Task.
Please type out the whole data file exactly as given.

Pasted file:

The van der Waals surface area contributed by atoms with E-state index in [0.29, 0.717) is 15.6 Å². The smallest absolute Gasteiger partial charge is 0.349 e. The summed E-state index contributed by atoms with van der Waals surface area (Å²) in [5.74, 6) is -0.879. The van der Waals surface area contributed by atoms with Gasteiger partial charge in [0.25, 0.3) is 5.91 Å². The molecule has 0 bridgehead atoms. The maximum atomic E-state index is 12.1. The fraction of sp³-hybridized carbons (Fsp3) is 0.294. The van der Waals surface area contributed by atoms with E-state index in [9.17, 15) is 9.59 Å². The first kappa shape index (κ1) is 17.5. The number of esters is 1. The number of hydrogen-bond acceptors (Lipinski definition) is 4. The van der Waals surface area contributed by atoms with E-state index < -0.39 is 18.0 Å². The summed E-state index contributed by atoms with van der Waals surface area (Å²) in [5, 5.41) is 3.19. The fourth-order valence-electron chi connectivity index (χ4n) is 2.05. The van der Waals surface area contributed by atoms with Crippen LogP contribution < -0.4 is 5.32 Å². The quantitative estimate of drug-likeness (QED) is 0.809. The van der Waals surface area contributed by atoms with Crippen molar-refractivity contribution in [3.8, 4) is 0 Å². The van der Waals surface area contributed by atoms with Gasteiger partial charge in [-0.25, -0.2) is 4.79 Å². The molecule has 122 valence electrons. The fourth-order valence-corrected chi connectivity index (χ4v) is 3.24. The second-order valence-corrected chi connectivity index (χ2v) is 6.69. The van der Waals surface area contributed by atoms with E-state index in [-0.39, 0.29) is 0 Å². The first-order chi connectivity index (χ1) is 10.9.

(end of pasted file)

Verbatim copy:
The van der Waals surface area contributed by atoms with E-state index in [0.29, 0.717) is 15.6 Å². The smallest absolute Gasteiger partial charge is 0.349 e. The summed E-state index contributed by atoms with van der Waals surface area (Å²) in [5.74, 6) is -0.879. The van der Waals surface area contributed by atoms with Gasteiger partial charge in [0.25, 0.3) is 5.91 Å². The molecule has 0 bridgehead atoms. The maximum atomic E-state index is 12.1. The fraction of sp³-hybridized carbons (Fsp3) is 0.294. The van der Waals surface area contributed by atoms with E-state index in [9.17, 15) is 9.59 Å². The first kappa shape index (κ1) is 17.5. The number of esters is 1. The number of hydrogen-bond acceptors (Lipinski definition) is 4. The van der Waals surface area contributed by atoms with E-state index < -0.39 is 18.0 Å². The summed E-state index contributed by atoms with van der Waals surface area (Å²) in [5, 5.41) is 3.19. The fourth-order valence-electron chi connectivity index (χ4n) is 2.05. The van der Waals surface area contributed by atoms with Crippen LogP contribution < -0.4 is 5.32 Å². The quantitative estimate of drug-likeness (QED) is 0.809. The van der Waals surface area contributed by atoms with Crippen molar-refractivity contribution in [3.8, 4) is 0 Å². The van der Waals surface area contributed by atoms with Gasteiger partial charge in [-0.25, -0.2) is 4.79 Å². The molecule has 122 valence electrons. The fourth-order valence-corrected chi connectivity index (χ4v) is 3.24. The second-order valence-corrected chi connectivity index (χ2v) is 6.69. The van der Waals surface area contributed by atoms with E-state index in [-0.39, 0.29) is 0 Å². The first-order chi connectivity index (χ1) is 10.9.